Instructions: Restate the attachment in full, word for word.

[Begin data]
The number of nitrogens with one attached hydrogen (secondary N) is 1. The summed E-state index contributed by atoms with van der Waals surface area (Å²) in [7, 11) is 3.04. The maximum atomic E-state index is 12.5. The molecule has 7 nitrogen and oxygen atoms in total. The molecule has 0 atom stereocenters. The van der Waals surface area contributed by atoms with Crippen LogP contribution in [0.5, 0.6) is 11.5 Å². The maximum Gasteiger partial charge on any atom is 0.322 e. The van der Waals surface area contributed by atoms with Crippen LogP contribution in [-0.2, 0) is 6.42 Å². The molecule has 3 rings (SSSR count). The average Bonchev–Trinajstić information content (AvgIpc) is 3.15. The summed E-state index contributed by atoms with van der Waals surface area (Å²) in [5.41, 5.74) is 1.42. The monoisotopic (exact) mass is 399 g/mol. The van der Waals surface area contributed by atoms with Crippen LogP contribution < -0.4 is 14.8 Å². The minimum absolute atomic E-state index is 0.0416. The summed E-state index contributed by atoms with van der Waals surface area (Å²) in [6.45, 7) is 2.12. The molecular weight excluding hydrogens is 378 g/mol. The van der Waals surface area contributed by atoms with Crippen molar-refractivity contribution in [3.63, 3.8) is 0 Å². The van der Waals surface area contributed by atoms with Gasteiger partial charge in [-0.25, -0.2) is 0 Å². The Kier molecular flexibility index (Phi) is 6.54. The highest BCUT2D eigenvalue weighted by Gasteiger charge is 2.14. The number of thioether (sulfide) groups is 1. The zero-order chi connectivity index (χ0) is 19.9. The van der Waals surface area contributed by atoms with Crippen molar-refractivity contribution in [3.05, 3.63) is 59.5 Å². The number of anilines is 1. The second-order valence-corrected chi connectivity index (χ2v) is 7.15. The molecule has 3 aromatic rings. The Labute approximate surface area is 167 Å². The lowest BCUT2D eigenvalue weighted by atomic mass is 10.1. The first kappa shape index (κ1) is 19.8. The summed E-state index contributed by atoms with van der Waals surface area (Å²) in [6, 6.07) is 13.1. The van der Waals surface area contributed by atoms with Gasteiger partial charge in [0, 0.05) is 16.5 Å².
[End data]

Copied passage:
The number of nitrogens with one attached hydrogen (secondary N) is 1. The summed E-state index contributed by atoms with van der Waals surface area (Å²) in [7, 11) is 3.04. The maximum atomic E-state index is 12.5. The molecule has 7 nitrogen and oxygen atoms in total. The molecule has 0 atom stereocenters. The van der Waals surface area contributed by atoms with Crippen LogP contribution in [0.5, 0.6) is 11.5 Å². The maximum Gasteiger partial charge on any atom is 0.322 e. The van der Waals surface area contributed by atoms with Crippen LogP contribution in [-0.2, 0) is 6.42 Å². The molecule has 3 rings (SSSR count). The average Bonchev–Trinajstić information content (AvgIpc) is 3.15. The summed E-state index contributed by atoms with van der Waals surface area (Å²) in [5.41, 5.74) is 1.42. The monoisotopic (exact) mass is 399 g/mol. The van der Waals surface area contributed by atoms with Crippen LogP contribution < -0.4 is 14.8 Å². The minimum absolute atomic E-state index is 0.0416. The summed E-state index contributed by atoms with van der Waals surface area (Å²) in [6.45, 7) is 2.12. The molecular weight excluding hydrogens is 378 g/mol. The van der Waals surface area contributed by atoms with Crippen molar-refractivity contribution in [3.63, 3.8) is 0 Å². The van der Waals surface area contributed by atoms with Gasteiger partial charge in [-0.25, -0.2) is 0 Å². The Kier molecular flexibility index (Phi) is 6.54. The highest BCUT2D eigenvalue weighted by Gasteiger charge is 2.14. The number of thioether (sulfide) groups is 1. The zero-order chi connectivity index (χ0) is 19.9. The van der Waals surface area contributed by atoms with Crippen molar-refractivity contribution in [3.05, 3.63) is 59.5 Å². The number of anilines is 1. The second-order valence-corrected chi connectivity index (χ2v) is 7.15. The molecule has 3 aromatic rings. The Labute approximate surface area is 167 Å². The lowest BCUT2D eigenvalue weighted by atomic mass is 10.1. The first kappa shape index (κ1) is 19.8. The summed E-state index contributed by atoms with van der Waals surface area (Å²) in [6, 6.07) is 13.1. The van der Waals surface area contributed by atoms with Gasteiger partial charge in [0, 0.05) is 16.5 Å².